The question of truth


Truth is a concept that is becoming increasingly important in today’s society. It is not only about the search for truth, but also about the question of who defines this truth and how it is communicated. In our globally networked world, where the opinions and views of many people are easily accessible, the interpretive authority over truth has become an important factor that determines power and influence. But what is truth actually? Is it absolute and objective or rather relative and subjective? We talked to Gerfried Stocker to find out more about the theme of “Who Owns the Truth” at the 2023 Ars Electronica Festival.

PostSensorium, Photo: Pohao Chi. “Plantfluencer Gazing” (2021), webVR. Publicity image (by author)

Who owns the truth?

In the past, the idea of a single truth was often used as an instrument of power and authority. Experts and governments claimed a monopoly on defining what was true, and people accepted their statements without question. But in recent years, this trend has changed dramatically. More and more people have realized that there are numerous perspectives and views, each with its own truth. In a world where people are inundated daily by a flood of information and opinions, it is becoming increasingly difficult to define a single truth. Truth is no longer a dogma proclaimed by experts or authorities, but an individual construct that everyone must define for themselves.

How can we best deal with the loss of the claim to “the” truth? First, we need to accept that there are many different perspectives and views and that each person has his or her own truth. It is important that we get used to thinking of truth in the plural and accept that there is no single truth. In order to navigate this new truth landscape, we must learn to think critically about the information and opinions that are presented to us. We should ask ourselves who has the sovereignty of interpretation and what the motives are behind the information and opinions.

Digitalization also raises the question of what is “real” and what is “not real.” While we often regard digital information or things we see through VR goggles as not real, upcoming generations who already grow up with these technologies may see it differently. For them, it may become self-evident that what they see is real, as truth is ultimately nothing more than a collective synchronization of perception. In this context, it is even more important that we consciously address the way we perceive reality and which factors can influence our perception.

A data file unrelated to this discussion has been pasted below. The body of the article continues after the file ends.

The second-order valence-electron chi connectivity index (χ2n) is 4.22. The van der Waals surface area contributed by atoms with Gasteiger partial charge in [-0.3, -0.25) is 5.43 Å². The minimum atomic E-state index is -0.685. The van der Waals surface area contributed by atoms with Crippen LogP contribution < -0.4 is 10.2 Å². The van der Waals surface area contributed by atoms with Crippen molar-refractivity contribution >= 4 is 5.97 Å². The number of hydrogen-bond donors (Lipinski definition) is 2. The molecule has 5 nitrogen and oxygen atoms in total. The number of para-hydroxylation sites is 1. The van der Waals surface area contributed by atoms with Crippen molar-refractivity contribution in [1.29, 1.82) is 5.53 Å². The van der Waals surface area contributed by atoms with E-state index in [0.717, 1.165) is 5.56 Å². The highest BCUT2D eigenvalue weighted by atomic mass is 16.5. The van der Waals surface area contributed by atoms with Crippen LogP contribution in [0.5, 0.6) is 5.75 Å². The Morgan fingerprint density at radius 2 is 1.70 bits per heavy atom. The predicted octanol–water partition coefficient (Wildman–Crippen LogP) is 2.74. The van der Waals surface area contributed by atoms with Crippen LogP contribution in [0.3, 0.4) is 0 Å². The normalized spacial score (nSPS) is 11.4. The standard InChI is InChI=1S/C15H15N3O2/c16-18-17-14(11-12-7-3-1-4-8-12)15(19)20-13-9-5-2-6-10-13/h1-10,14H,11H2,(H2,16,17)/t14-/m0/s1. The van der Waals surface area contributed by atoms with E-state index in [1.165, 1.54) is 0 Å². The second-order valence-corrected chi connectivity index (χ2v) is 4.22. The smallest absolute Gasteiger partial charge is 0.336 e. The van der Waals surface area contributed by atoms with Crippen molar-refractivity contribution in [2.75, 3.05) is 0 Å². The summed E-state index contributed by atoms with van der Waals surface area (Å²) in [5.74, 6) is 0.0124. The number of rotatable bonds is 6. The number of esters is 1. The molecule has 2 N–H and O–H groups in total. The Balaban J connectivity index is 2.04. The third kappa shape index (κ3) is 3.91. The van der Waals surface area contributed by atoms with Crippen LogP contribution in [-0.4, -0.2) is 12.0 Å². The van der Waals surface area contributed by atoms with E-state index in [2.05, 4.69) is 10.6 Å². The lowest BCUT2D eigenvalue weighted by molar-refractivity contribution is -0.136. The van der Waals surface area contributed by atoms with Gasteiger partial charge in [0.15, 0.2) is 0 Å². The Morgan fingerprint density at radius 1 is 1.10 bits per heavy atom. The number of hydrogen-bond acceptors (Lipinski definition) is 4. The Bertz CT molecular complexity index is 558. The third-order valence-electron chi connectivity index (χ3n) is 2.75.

AI-generated images based on Florian Voggeneder’s original photograph of the pinocchio installation at the Ars Electronica Center.

Who owns the rights?

In today’s digital world, the question of the authenticity of originals and copies arises. As soon as something is digitized, there is no longer any distinction between the two. Digital copying is also having a major impact in the art and culture world and is challenging the business model of many creative producers. There are already charges against large image-generating systems for their ability to create high-quality copies of valuable cultural assets.

Interestingly, in the 1930s there was resistance from the musicians’ union to the record industry and talkies, fearing that these new technologies would mean the end of their careers. But today we have not only records, but also radio, television and streaming. In the field of music, however, things get especially exciting when it comes to the rights to inventions created by AI systems. These systems are able to gain knowledge and develop practical applications, which is already leading to heated discussions about copyrights and patents.

Credit: Florian Voggeneder

Who owns the property?

Another question the Ars Electronica Festival 2023 is asking is what ownership actually means. Ford has filed a patent in the U.S. that allows the automaker to remotely shut down multiple systems of a car if you don’t pay your purchase or lease payments. There are even patents that provide that in the future, if installments aren’t paid, a car will automatically make its way to the dealer or the bank. The question that arises here is who owns the data.

Modern tractors have numerous sensors that can collect all the information about soil conditions, weather, months and years. Initially, the manufacturer announced that the data would belong to the customers, but they would have to pay for it if needed. This caused resentment among buyers, so the manufacturer had to come up with a better business model. Perfect forecasting systems can now be created via the tractors’ sensors, which can predict crop yields for the coming weeks and months. This data is now sold to financial analysts who can make money from it and influence the economic basis of agriculture.

It is amazing how much the transition from automation to autonomization is overlooked. Automation is the paradigm of industrial society, meaning that what we did before without computers, we now do with computers to make it faster and more efficient. However, autonomization means that we leave autonomous, independent decisions to act to these systems. It is always emphasized that these are only assistance systems and that the decisions are ultimately made by humans, but economic pressures may mean that we end up relying on systems to make decisions.

You can find out more about the thinking behind this year’s theme for the Ars Electronica Festival 2023 here and more about the festival highlights here.